ASLE 2013 - Ecocriticism and Geocriticism

full name / name of organization: 
Christine Battista and Robert T. Tally
contact email: 
chrissiebattista@gmail.com; robert.tally@txstate.edu

"Ecocriticism and Geocriticism: Overlapping Territories and Cross-Border Migrations"

ASLE Biennial Conference, Lawrence, Kansas (May 28–June 1, 2013)

We invite proposals on the relations between ecocriticism and geocriticism, broadly conceived, for a panel of the ASLE Biennial Conference, May 28 – June 1, 2013. (Please visit http://asle.ku.edu/ for more information about the conference.) Additionally, we plan to publish a peer-reviewed, edited collection of essays on the subject, so we welcome proposals and queries from those interested in this topic, even if they will be unable to attended the ASLE.

Our current world-historical moment is typified by an uncertain, fragmented environmental future. With the advent of climate change, the integrity of our global ecosystems have become vulnerable, susceptible to erratic, potentially irreversible changes. Unpredictable weather and increased pressure on our global resources continually exacerbate the division between humans and the natural world, thus prompting an even more compulsory drive to territorialize land and claim dwindling resources.

Amid such environmental crises, space and territory are called into question, as seemingly concrete borders, national boundaries, private land divisions, and properties are threatened by an increasingly volatile natural world. This situation reveals the inherently unstable means through which humans have sought to organize the natural world in pursuit of human development and progress. As Luce Irigaray has observed, “Even as man seeks to rise higher and higher—in his knowledge too—so the ground fractures more and more beneath his feet. ‘Nature’ is forever dodging his project of representation, of reproduction. And his grasp.” Arguably, in the pursuit of geographic and other forms of knowledge, mapping itself has resulted in the continued alienation from the natural world.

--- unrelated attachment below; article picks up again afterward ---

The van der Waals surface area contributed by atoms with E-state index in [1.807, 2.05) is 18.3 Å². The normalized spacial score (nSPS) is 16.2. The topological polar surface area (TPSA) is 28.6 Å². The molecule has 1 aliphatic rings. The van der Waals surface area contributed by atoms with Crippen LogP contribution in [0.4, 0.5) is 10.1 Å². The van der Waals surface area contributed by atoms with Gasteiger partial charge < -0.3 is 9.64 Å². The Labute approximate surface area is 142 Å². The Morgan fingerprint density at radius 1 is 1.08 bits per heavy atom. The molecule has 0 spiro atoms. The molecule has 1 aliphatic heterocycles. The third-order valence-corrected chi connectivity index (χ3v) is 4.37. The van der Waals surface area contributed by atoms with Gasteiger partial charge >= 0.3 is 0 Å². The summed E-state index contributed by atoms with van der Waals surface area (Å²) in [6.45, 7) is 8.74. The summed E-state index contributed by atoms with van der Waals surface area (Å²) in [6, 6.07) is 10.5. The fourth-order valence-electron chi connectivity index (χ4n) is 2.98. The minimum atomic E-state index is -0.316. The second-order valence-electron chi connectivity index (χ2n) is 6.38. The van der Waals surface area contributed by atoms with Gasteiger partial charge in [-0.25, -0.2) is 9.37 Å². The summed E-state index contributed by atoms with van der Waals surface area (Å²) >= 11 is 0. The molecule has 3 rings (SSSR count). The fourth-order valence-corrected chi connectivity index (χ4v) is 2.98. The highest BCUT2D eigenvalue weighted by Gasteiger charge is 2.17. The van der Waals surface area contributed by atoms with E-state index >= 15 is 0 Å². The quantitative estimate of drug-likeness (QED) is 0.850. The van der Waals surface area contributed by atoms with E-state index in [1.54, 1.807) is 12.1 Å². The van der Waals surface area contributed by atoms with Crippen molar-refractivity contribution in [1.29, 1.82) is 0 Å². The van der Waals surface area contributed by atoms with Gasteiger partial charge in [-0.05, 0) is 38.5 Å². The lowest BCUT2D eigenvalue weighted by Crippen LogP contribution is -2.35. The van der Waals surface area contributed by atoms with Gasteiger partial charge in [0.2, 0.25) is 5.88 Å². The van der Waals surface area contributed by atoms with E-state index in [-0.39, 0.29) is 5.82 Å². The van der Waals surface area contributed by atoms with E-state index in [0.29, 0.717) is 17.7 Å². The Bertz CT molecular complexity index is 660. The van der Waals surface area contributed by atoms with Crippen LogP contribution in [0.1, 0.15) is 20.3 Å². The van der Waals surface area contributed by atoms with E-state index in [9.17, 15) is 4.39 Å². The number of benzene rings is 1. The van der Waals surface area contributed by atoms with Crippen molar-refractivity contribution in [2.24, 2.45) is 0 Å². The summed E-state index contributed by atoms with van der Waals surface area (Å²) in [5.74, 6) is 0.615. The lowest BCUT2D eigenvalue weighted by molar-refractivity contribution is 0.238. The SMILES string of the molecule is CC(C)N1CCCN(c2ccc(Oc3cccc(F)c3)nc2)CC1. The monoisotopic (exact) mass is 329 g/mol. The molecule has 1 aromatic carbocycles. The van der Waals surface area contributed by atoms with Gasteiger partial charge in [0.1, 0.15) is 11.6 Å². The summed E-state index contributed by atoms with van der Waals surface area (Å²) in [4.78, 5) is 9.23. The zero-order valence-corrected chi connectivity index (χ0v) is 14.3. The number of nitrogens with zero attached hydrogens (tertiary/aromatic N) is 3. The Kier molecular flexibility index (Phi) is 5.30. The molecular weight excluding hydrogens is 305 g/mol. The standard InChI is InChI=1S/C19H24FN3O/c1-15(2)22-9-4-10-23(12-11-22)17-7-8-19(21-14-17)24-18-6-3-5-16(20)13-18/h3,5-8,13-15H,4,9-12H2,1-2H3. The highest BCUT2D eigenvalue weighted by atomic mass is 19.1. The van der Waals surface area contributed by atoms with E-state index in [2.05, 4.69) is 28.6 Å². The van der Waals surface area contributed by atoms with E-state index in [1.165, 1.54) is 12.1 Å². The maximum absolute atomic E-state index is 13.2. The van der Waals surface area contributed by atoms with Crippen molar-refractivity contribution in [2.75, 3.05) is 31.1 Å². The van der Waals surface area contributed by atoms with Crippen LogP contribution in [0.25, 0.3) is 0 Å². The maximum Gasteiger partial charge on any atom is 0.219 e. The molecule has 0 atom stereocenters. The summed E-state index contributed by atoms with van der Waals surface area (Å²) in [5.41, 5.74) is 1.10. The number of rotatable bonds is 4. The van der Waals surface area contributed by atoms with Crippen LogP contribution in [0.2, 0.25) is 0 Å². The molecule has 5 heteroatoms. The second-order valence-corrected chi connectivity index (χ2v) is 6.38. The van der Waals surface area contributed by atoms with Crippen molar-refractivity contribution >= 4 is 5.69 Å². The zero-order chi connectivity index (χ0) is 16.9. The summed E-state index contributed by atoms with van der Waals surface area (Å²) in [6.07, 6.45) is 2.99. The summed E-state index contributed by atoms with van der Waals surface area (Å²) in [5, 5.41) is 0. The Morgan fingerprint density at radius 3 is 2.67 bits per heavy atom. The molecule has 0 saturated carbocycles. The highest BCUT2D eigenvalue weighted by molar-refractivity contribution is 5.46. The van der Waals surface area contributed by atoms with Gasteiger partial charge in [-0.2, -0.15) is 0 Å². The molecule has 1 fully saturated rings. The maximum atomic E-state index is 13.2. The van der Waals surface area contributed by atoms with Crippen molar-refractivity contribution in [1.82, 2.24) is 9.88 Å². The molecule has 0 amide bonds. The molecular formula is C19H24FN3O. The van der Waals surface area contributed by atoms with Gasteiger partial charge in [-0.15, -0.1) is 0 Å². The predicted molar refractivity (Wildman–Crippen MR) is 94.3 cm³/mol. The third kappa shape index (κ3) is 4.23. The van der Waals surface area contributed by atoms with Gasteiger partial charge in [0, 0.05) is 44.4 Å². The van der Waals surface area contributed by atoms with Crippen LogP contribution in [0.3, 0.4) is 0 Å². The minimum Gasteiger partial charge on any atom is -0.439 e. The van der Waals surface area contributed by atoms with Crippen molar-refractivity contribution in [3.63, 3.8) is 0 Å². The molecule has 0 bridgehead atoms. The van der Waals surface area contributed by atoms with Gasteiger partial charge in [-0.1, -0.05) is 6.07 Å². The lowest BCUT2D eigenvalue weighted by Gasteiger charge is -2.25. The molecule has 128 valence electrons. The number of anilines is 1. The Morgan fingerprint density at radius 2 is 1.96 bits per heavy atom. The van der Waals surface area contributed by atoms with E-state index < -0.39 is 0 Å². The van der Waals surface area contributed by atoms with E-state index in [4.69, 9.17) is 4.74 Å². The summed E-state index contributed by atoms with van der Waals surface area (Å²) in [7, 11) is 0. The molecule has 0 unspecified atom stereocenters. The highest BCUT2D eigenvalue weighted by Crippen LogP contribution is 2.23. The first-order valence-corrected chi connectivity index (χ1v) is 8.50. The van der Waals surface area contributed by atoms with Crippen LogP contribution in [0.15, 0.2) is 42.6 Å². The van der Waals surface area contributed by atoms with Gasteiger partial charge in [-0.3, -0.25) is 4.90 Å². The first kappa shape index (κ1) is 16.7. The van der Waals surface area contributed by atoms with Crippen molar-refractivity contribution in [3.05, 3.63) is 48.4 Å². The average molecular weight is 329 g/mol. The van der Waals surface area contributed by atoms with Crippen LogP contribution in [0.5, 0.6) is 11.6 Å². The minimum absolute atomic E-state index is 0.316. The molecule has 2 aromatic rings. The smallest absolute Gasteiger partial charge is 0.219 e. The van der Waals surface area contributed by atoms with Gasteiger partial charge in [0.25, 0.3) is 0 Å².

In an effort to address the overlapping territories of space and ecology, we invite papers examining such matters from a geocritical or ecocritical perspective. We are particularly interested in papers that examine the connections between theories of space and of the environment, and we invite papers that consider this relationship through an examination of literature, culture, film, and theory. Questions for this panel may include: What are the relations between geocriticism and ecocriticism? How can we situate our study of geography around theories of ecology, or vice-versa? Would this challenge the way places, territories, and environments are imagined? How have identities been challenged or negotiated given our recent environmental crisis? What activists, critics, or theorists are writing about or examining these intersections?

Please send a 250-word abstract, along with a brief, 100-word biographical statement, to Christine Battista (chrissiebattista@gmail.com) and Robert T. Tally Jr. (robert.tally@txstate.edu) by November 1, 2012. In addition to the papers chosen for this ASLE panel, the organizers expect that selected papers may be included in a planned collection of essays on the topic.

cfp categories: 
cultural_studies_and_historical_approaches
ecocriticism_and_environmental_studies
interdisciplinary
journals_and_collections_of_essays
modernist studies
postcolonial
science_and_culture
theory
travel_writing
twentieth_century_and_beyond